For those of you who have been reading this column since it started, you’ll remember that my very first one was about the fact I’d sold my house and moved areas from north London to Chelsea in west London – and anyone who knows London will know there’s a vast difference in the price and what you get for your money in those two postcodes.
To recap, I lived in my dream house, which was a five-bedroom, detached Georgian villa on a beautiful road, high up on a hill with a direct view of Alexandra Palace. I’d worked my arse off to get that place, having been homeless as a teenager and arriving in London at 17 determined to ‘make it’. So when I finally bought that house, I felt I had.
Inside, after many years of care and attention, restoring it to its former glory, it was perfect. It was so nice, in fact, it was featured in OK! magazine, the very magazine I used to look at when I lived in a squat. Back then, such a home seemed like a pipe dream rather than something that would become my reality.
I’d refurbished it to the highest standard, no expense spared, because it was ‘the house’, the one I thought would be our forever home. When I say “our” – I moved into it when I was engaged with stepchildren.
Skip forward six years and a jilting at the altar had left me and my little dog rattling around this huge, empty property. So, after much thought about what to do, I finally decided to sell up and move to Chelsea into a little artist studio-style, open-plan place that was basically the size of my old kitchen!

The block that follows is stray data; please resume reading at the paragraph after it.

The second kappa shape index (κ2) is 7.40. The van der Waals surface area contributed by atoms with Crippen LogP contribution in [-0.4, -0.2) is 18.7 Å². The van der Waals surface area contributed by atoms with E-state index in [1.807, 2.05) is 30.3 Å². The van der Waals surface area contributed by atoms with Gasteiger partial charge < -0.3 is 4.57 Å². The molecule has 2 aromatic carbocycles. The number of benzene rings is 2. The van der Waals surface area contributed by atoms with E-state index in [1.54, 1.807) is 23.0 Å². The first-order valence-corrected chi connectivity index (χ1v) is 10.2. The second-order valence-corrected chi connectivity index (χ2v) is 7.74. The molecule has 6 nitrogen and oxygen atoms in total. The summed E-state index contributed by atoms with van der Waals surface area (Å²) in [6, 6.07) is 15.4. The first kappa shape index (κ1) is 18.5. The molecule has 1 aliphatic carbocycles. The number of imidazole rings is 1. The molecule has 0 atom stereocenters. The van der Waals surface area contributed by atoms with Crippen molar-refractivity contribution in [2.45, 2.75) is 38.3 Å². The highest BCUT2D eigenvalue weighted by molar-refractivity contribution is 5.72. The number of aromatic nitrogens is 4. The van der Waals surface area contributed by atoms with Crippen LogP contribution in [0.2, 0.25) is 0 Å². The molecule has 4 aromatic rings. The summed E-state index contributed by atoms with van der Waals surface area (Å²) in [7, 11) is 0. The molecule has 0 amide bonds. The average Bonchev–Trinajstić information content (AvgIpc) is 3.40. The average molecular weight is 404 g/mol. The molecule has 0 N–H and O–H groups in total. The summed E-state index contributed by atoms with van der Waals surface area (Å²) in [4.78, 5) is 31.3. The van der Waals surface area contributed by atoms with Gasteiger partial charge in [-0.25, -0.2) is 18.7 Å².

To be clear, my old house was 3,000 square feet and my current place is 80 square feet, so that’s one hell of a downsize. But I did it as part of my plan for a fresh start. I was really specific about who I sold the house to and turned down several people I didn’t think appreciated it. I was lucky to find a lovely couple who adored everything I’d done to the property and so the sale was agreed. But I’d be lying if I said, after I’d handed over the keys, moved out and started living in building site due to my renovations overrunning, that I didn’t worry I’d made a mistake.
Well, this week I got to find out if I had. In the rush of moving, I couldn’t transport two ginormous pictures that I had and the new owners very kindly agreed I could leave them there until I could pick them up – and the moment had arrived. The journey towards the place that I used to call home created a feeling of anxiety in the pit of my stomach.
This was a place where so many happy memories, as well as sad ones, had happened and so many milestones had been reached. I turned 40 in this house, I wrote my first two novels in this house, I was trapped in lockdown in this house and I’d recovered from a broken heart in this house. How would I feel re-entering it? Could this possibly be the worst moment ever of seller’s regret? I mean, who returns to a house they’ve sold?
As the cab pulled up, I took a deep breath, then made my way through the imposing front garden, up the big steps that led to its still lilac painted door, knocked on the lion’s head knocker that I’d chosen from an antiques stall and prepared to face my fears.
Once inside with the new owner, who is a fabulous woman that I’ll definitely be friends with ‘in real life’, the strangest thing happened. As I looked around the vast rooms, the high ceilings, the beautiful fireplaces, the parquet flooring that I’d lovingly restored and then out to the garden full of palm trees that I’d had flown in from Italy, I felt nothing. It was like I’d never been there before and I felt as if I’d never owned it. It was like I was just a guest in someone else’s home, which was a fact. I knew I’d done the right thing in making such a dramatic decision to start my new life.
Later, as I set off in a van wondering how the hell I was going to fit the pictures into my new pad, a big smile spread across my face. This really was the final chapter of the past and I’m not going to be looking back any more.